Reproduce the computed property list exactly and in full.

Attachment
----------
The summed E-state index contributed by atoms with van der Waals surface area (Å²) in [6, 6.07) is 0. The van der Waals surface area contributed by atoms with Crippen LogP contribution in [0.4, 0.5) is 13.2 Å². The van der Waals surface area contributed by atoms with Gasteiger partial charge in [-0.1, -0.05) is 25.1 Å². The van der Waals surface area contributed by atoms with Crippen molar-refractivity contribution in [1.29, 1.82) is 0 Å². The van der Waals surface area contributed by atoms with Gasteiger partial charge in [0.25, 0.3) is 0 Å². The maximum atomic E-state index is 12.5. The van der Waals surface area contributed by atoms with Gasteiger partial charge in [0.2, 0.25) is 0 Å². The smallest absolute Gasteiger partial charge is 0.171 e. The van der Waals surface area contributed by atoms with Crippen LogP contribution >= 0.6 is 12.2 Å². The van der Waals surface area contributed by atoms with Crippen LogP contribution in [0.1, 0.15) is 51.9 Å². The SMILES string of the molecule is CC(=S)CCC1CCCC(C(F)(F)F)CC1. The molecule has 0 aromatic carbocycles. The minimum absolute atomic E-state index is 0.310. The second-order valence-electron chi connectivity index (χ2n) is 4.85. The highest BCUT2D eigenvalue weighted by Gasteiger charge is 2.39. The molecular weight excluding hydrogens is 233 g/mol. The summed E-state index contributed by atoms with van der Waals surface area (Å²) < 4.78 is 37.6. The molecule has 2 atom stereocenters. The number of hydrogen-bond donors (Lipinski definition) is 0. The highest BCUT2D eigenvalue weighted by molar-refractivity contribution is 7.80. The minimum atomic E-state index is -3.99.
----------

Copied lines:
The summed E-state index contributed by atoms with van der Waals surface area (Å²) in [6, 6.07) is 0. The van der Waals surface area contributed by atoms with Crippen LogP contribution in [0.4, 0.5) is 13.2 Å². The van der Waals surface area contributed by atoms with Gasteiger partial charge in [-0.1, -0.05) is 25.1 Å². The van der Waals surface area contributed by atoms with Crippen molar-refractivity contribution in [1.29, 1.82) is 0 Å². The van der Waals surface area contributed by atoms with Gasteiger partial charge in [0.25, 0.3) is 0 Å². The maximum atomic E-state index is 12.5. The van der Waals surface area contributed by atoms with Gasteiger partial charge in [0.2, 0.25) is 0 Å². The smallest absolute Gasteiger partial charge is 0.171 e. The van der Waals surface area contributed by atoms with Crippen LogP contribution >= 0.6 is 12.2 Å². The van der Waals surface area contributed by atoms with Crippen LogP contribution in [0.1, 0.15) is 51.9 Å². The SMILES string of the molecule is CC(=S)CCC1CCCC(C(F)(F)F)CC1. The molecule has 0 aromatic carbocycles. The minimum absolute atomic E-state index is 0.310. The second-order valence-electron chi connectivity index (χ2n) is 4.85. The highest BCUT2D eigenvalue weighted by Gasteiger charge is 2.39. The molecular weight excluding hydrogens is 233 g/mol. The summed E-state index contributed by atoms with van der Waals surface area (Å²) < 4.78 is 37.6. The molecule has 2 atom stereocenters. The number of hydrogen-bond donors (Lipinski definition) is 0. The highest BCUT2D eigenvalue weighted by molar-refractivity contribution is 7.80. The minimum atomic E-state index is -3.99.